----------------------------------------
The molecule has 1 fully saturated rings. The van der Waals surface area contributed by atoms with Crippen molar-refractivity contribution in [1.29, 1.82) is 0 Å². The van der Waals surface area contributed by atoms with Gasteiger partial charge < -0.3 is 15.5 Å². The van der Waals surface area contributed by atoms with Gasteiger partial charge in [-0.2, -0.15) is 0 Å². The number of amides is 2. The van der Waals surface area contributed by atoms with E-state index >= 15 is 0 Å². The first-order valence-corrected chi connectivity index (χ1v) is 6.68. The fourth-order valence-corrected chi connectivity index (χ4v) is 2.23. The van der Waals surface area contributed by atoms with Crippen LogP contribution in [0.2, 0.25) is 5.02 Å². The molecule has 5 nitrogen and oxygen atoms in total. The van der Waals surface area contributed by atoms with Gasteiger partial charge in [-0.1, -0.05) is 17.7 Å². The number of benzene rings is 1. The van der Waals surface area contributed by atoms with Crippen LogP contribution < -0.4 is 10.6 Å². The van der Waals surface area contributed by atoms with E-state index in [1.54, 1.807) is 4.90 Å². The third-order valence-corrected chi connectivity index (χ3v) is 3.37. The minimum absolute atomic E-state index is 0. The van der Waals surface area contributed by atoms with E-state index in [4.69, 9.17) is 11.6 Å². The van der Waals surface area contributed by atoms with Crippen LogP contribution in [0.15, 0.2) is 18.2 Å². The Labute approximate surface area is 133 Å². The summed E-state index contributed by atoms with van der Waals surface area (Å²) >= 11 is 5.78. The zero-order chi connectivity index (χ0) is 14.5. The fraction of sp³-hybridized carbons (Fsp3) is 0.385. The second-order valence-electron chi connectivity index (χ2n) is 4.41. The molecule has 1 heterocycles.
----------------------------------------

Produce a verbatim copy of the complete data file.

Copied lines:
The molecule has 1 fully saturated rings. The van der Waals surface area contributed by atoms with Crippen molar-refractivity contribution in [1.29, 1.82) is 0 Å². The van der Waals surface area contributed by atoms with Gasteiger partial charge < -0.3 is 15.5 Å². The van der Waals surface area contributed by atoms with Gasteiger partial charge in [-0.2, -0.15) is 0 Å². The number of amides is 2. The van der Waals surface area contributed by atoms with E-state index >= 15 is 0 Å². The first-order valence-corrected chi connectivity index (χ1v) is 6.68. The fourth-order valence-corrected chi connectivity index (χ4v) is 2.23. The van der Waals surface area contributed by atoms with Crippen LogP contribution in [0.2, 0.25) is 5.02 Å². The molecule has 5 nitrogen and oxygen atoms in total. The van der Waals surface area contributed by atoms with Gasteiger partial charge in [-0.1, -0.05) is 17.7 Å². The number of benzene rings is 1. The van der Waals surface area contributed by atoms with Crippen LogP contribution < -0.4 is 10.6 Å². The van der Waals surface area contributed by atoms with E-state index in [1.54, 1.807) is 4.90 Å². The third-order valence-corrected chi connectivity index (χ3v) is 3.37. The minimum absolute atomic E-state index is 0. The van der Waals surface area contributed by atoms with E-state index in [4.69, 9.17) is 11.6 Å². The van der Waals surface area contributed by atoms with Crippen LogP contribution in [0.15, 0.2) is 18.2 Å². The Labute approximate surface area is 133 Å². The summed E-state index contributed by atoms with van der Waals surface area (Å²) >= 11 is 5.78. The zero-order chi connectivity index (χ0) is 14.5. The fraction of sp³-hybridized carbons (Fsp3) is 0.385. The second-order valence-electron chi connectivity index (χ2n) is 4.41. The molecule has 1 heterocycles.